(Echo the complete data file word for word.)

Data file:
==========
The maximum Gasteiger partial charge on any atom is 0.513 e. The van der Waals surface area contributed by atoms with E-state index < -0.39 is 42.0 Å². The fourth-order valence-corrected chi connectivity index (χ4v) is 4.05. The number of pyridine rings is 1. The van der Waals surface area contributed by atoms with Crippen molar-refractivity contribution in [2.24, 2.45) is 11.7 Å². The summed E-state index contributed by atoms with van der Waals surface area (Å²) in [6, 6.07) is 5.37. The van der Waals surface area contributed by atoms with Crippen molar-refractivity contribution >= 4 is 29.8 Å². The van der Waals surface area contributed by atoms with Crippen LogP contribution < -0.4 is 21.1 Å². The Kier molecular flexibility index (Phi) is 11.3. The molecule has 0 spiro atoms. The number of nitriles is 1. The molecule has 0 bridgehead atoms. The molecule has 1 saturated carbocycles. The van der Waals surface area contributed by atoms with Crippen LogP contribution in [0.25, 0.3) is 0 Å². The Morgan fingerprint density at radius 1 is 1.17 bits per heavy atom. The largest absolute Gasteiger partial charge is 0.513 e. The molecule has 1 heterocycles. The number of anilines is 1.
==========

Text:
The maximum Gasteiger partial charge on any atom is 0.513 e. The van der Waals surface area contributed by atoms with E-state index < -0.39 is 42.0 Å². The fourth-order valence-corrected chi connectivity index (χ4v) is 4.05. The number of pyridine rings is 1. The van der Waals surface area contributed by atoms with Crippen molar-refractivity contribution in [2.24, 2.45) is 11.7 Å². The summed E-state index contributed by atoms with van der Waals surface area (Å²) in [6, 6.07) is 5.37. The van der Waals surface area contributed by atoms with Crippen molar-refractivity contribution >= 4 is 29.8 Å². The van der Waals surface area contributed by atoms with Crippen LogP contribution < -0.4 is 21.1 Å². The Kier molecular flexibility index (Phi) is 11.3. The molecule has 0 spiro atoms. The number of nitriles is 1. The molecule has 0 bridgehead atoms. The molecule has 1 saturated carbocycles. The van der Waals surface area contributed by atoms with Crippen LogP contribution in [0.25, 0.3) is 0 Å². The Morgan fingerprint density at radius 1 is 1.17 bits per heavy atom. The largest absolute Gasteiger partial charge is 0.513 e. The molecule has 1 heterocycles. The number of anilines is 1.